On the day that Brett Ratner's X-Men: The Last Stand, the triumphant culmination of his bombastic, incomprehensible-action aesthetic, finally reaches retail shelves in DVD form, the deferential director who long ago quietly surpassed his idols is finally ready to surrender some of his trademarked humility and stake a claim to his rightful place among the auteurs whose work truly defines the medium:
MTV: You got onboard late in the development process. What input did you have into the script? Did you say, "I want more of this character," or, "I want a scene in this location"?
Ratner: I did not change the plot of the film. ... Two of my other movies, I came into the project [while it was already in development]. Directors are, in my opinion, the auteurs of the movie. Not that writers aren't important, but that's why it's a Brett Ratner film and not a Zak Penn or a Simon Kinberg film. That's why it's a Bryan Singer film. I'm the most collaborative person with the writers. I actually had Simon and Zak there the whole time I was making the movie. They're the biggest "X-Men" fans in the world, so, you know, I'm not taking anything away from them. But what I'm saying is the script is not the movie. The movie's the movie. Where I put the camera, how I block the scene, the tone of the scene — but I did stay very true not only to the first two movies but to the comic books.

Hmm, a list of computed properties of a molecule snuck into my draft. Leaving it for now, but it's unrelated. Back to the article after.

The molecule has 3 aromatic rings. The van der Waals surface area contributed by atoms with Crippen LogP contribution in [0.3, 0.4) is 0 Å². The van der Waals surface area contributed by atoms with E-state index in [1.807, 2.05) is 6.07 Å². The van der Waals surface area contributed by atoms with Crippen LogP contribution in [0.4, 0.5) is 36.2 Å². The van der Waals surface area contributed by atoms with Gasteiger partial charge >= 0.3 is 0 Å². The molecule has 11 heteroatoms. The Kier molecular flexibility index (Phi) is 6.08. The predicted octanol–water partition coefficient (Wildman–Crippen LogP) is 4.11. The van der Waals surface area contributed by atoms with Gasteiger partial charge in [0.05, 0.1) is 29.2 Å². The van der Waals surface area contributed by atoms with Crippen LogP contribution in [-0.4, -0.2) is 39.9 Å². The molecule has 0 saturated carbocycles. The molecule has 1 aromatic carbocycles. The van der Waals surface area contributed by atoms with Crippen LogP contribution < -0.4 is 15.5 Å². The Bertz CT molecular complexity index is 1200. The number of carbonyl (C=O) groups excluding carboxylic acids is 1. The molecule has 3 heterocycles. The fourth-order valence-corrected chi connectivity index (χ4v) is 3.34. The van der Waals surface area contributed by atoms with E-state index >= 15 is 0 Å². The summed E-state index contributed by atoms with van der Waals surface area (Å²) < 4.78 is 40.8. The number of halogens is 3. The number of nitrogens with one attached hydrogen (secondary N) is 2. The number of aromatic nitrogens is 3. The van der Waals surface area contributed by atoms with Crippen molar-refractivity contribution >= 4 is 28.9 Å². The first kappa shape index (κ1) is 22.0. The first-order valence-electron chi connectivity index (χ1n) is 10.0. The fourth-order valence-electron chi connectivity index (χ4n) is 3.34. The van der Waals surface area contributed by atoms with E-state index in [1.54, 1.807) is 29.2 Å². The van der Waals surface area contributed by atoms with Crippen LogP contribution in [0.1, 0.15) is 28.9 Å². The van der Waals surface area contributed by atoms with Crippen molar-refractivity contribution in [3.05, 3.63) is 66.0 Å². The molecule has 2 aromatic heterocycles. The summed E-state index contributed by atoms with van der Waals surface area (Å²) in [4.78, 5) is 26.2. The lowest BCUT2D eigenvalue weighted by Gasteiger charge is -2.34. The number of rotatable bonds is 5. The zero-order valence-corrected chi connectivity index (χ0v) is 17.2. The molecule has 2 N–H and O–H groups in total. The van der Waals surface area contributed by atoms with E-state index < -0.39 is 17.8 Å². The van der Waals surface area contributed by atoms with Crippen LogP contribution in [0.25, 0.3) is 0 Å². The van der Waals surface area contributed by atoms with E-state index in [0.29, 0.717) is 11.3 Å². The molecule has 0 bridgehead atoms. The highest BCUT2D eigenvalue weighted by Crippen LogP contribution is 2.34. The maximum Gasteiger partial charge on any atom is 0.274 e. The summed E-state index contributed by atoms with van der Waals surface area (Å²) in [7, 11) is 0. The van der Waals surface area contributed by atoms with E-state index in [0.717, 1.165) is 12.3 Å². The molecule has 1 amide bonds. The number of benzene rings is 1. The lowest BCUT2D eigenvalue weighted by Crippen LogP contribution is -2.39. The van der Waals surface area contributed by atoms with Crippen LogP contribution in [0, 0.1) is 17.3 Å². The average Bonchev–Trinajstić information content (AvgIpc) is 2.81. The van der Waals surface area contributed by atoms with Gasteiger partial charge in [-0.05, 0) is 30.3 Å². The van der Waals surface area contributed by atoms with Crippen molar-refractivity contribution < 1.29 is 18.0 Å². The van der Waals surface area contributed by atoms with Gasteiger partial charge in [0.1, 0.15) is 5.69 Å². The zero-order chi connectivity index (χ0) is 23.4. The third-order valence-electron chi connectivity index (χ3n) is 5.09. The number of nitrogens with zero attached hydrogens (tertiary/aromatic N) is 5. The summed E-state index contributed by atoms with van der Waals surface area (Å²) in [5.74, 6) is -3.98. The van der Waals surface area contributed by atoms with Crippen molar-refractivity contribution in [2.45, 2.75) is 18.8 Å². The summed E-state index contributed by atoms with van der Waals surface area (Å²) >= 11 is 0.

If anything, the studio-mandated involvement of writers provide a significant obstacle to the realization of a true Brett Ratner Film, as their pages full of "talking," "plot," and, "people doing things for realistic, motivated reasons" frequently undermines the movie playing in the auteur's head. It's a testament to his uncompromising dedication to his exacting vision that the final product gets as close as it does to faitfhully translating the split-second flashes of automobiles pirouetting through the air and suddenly bursting into flames that Ratner sees each time he closes his eyes.